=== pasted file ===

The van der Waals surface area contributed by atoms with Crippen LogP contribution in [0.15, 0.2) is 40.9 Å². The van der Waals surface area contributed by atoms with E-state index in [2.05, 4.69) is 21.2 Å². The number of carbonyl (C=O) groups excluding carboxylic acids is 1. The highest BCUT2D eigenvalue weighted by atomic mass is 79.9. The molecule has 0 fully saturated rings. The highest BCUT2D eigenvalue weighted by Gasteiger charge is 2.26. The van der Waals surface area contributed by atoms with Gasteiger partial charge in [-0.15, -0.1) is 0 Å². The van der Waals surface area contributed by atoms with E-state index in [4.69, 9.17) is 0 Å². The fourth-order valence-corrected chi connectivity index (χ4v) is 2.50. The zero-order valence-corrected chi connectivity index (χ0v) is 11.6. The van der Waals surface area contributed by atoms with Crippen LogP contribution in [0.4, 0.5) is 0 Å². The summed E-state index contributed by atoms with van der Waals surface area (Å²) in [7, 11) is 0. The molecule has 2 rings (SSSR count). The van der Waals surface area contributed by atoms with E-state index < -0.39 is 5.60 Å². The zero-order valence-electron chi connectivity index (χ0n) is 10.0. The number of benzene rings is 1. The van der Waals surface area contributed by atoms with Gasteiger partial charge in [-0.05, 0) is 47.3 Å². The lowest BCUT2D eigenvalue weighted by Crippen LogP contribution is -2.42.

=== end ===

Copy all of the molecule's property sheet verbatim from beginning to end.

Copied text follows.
The van der Waals surface area contributed by atoms with Crippen LogP contribution in [0.15, 0.2) is 40.9 Å². The van der Waals surface area contributed by atoms with E-state index in [2.05, 4.69) is 21.2 Å². The number of carbonyl (C=O) groups excluding carboxylic acids is 1. The highest BCUT2D eigenvalue weighted by atomic mass is 79.9. The molecule has 0 fully saturated rings. The highest BCUT2D eigenvalue weighted by Gasteiger charge is 2.26. The van der Waals surface area contributed by atoms with Gasteiger partial charge in [-0.15, -0.1) is 0 Å². The van der Waals surface area contributed by atoms with E-state index in [4.69, 9.17) is 0 Å². The fourth-order valence-corrected chi connectivity index (χ4v) is 2.50. The zero-order valence-corrected chi connectivity index (χ0v) is 11.6. The van der Waals surface area contributed by atoms with Crippen LogP contribution in [0.4, 0.5) is 0 Å². The summed E-state index contributed by atoms with van der Waals surface area (Å²) in [7, 11) is 0. The molecule has 2 rings (SSSR count). The van der Waals surface area contributed by atoms with E-state index < -0.39 is 5.60 Å². The zero-order valence-electron chi connectivity index (χ0n) is 10.0. The number of benzene rings is 1. The van der Waals surface area contributed by atoms with Gasteiger partial charge in [-0.05, 0) is 47.3 Å². The lowest BCUT2D eigenvalue weighted by Crippen LogP contribution is -2.42.